OK, bear with me for a second. These wines may not be amazing in your "THIS GOT 90PTS AND IT'S ONLY $8!!!" kind of way, but they are great values and are a wonderful opportunity to add some amazement into your life. Not in a "this is a great sauvignon blanc" kind of way but rather in a "WOW! WHAT IS THIS?" kind of way!
Now, I'm a pretty savvy guy when it comes to wine, and the truth is I'm pretty sure I've had all these grapes before, save for the fernão pires, but with the Portuguese accents everything sounds Russian, or maybe Turkish? I can only guess what I've thought I've heard in the past. The amazing thing here is that for several days all I had was these wacky Portuguese varieties, red and white. And I do apologize for all the punctuation within sentences here. I'm sure it's bad form but as much as I like to think I write I am a wine guy who exercises creative license in quite the liberal way.
Anyway, I do digress. So the thing here is, Portugal is a land of indigenous varieties, at least that's what they were showing me on a recent visit to area around Lisbon and to the north. From the south, in the Alentejo in particular, you will find quite a significant number of wines made with the more familiar varieties, but here in the northern half of the country such progress has been absent. It's obvious almost everywhere, except the new stadiums and impressive highway system where an abundance of progress was to be had, progress that in turn forestalled a step ahead in other parts of the economy. No, things do not look as though moved ahead much for the Portuguese wine industry in the last decade. In fact I would say that some parts of the industry seem deeply rooted in an industry more fit for the 1980s than the 2000s. And you see, that is not a bad thing.
Now don't get me wrong. I'm not saying that the Portuguese wine industry is operating like it's 1980. Quite the contrary, they seem to be quite modernized in most of the ways that count, or moving there rapidly. In a few ways though these remain some of the most reliable, exciting and rewarding options for old world plates looking for value options, or any option for that matter.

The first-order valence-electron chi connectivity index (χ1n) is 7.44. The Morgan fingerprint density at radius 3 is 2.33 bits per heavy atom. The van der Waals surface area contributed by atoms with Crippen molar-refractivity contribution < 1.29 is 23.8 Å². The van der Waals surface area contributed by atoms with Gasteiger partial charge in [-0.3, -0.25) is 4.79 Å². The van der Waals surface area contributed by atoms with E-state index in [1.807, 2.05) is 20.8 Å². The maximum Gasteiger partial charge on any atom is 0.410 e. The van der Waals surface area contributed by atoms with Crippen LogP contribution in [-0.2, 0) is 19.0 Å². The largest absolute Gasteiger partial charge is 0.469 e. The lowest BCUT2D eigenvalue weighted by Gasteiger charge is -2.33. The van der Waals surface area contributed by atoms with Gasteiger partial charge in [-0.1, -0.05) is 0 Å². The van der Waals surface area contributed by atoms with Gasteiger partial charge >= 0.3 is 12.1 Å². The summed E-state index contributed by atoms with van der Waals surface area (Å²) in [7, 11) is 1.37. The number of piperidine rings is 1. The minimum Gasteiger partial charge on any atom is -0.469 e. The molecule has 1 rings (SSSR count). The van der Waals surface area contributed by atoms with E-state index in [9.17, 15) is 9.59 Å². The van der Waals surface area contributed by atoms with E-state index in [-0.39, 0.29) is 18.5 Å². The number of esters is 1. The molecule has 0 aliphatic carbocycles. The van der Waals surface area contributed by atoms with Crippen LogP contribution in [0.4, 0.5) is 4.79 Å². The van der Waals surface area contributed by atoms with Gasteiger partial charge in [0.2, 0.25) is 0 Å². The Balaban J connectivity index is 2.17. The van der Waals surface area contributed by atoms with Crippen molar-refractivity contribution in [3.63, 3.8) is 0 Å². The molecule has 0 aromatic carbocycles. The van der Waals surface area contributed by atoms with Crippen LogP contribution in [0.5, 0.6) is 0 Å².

The Portuguese are not going to like seeing that I'm calling them a value play. As with most regions or countries who are value plays, they don’t like that. Fortunately for them I don't care about the opinions of others when it comes to values. Just like points are a fungible concept so too with the concept of value. That's what I told them, but then I got home and did a little research. Hey folks. Your wines are terrific values. People should know. Let's get it straight here, I'm trying to help you sell some wine because what I tasted last month was fascinating, delicious and, then I checked the prices.
With vinho verde it is expected. Even alvarino, but what is this encruzado that you speak of, and what is up with the 2011 Quinta dos Bageiras Branco or the 2008 Bucaco Branco Reservado, which has plenty of Lopez de Heredia character! See, I'm getting excited writing about these wines. Truth be told these wines are worth it, whether out of sheer quality or the experience of discovery that one can feel here. Don't undersell it. Discovery becomes rarer with age, so imagine combining it with buckets of complexity and lots of sheer fun. That in a nutshell is Portuguese wines, red and white, though today I want to focus on the whites.